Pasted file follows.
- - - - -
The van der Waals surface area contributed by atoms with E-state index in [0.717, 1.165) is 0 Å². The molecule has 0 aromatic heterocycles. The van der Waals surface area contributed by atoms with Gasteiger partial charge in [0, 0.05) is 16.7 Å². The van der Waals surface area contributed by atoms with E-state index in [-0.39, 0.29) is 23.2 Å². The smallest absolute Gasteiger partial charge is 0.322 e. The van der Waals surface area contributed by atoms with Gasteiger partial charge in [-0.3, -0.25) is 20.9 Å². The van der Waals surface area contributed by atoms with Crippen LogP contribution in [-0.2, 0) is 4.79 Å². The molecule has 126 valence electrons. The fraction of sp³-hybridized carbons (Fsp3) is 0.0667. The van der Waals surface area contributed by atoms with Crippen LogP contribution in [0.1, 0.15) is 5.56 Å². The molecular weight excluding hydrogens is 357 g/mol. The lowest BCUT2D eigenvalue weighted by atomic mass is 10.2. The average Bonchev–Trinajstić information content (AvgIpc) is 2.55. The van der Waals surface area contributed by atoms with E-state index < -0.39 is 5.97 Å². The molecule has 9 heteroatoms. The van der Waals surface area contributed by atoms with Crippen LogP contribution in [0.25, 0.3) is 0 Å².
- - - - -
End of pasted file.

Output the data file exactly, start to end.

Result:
The van der Waals surface area contributed by atoms with E-state index in [0.717, 1.165) is 0 Å². The molecule has 0 aromatic heterocycles. The van der Waals surface area contributed by atoms with Gasteiger partial charge in [0, 0.05) is 16.7 Å². The van der Waals surface area contributed by atoms with E-state index in [-0.39, 0.29) is 23.2 Å². The smallest absolute Gasteiger partial charge is 0.322 e. The van der Waals surface area contributed by atoms with Gasteiger partial charge in [-0.3, -0.25) is 20.9 Å². The van der Waals surface area contributed by atoms with Crippen LogP contribution in [-0.2, 0) is 4.79 Å². The molecule has 126 valence electrons. The fraction of sp³-hybridized carbons (Fsp3) is 0.0667. The van der Waals surface area contributed by atoms with Crippen LogP contribution in [0.1, 0.15) is 5.56 Å². The molecular weight excluding hydrogens is 357 g/mol. The lowest BCUT2D eigenvalue weighted by atomic mass is 10.2. The average Bonchev–Trinajstić information content (AvgIpc) is 2.55. The van der Waals surface area contributed by atoms with E-state index < -0.39 is 5.97 Å². The molecule has 9 heteroatoms. The van der Waals surface area contributed by atoms with Crippen LogP contribution in [0.25, 0.3) is 0 Å².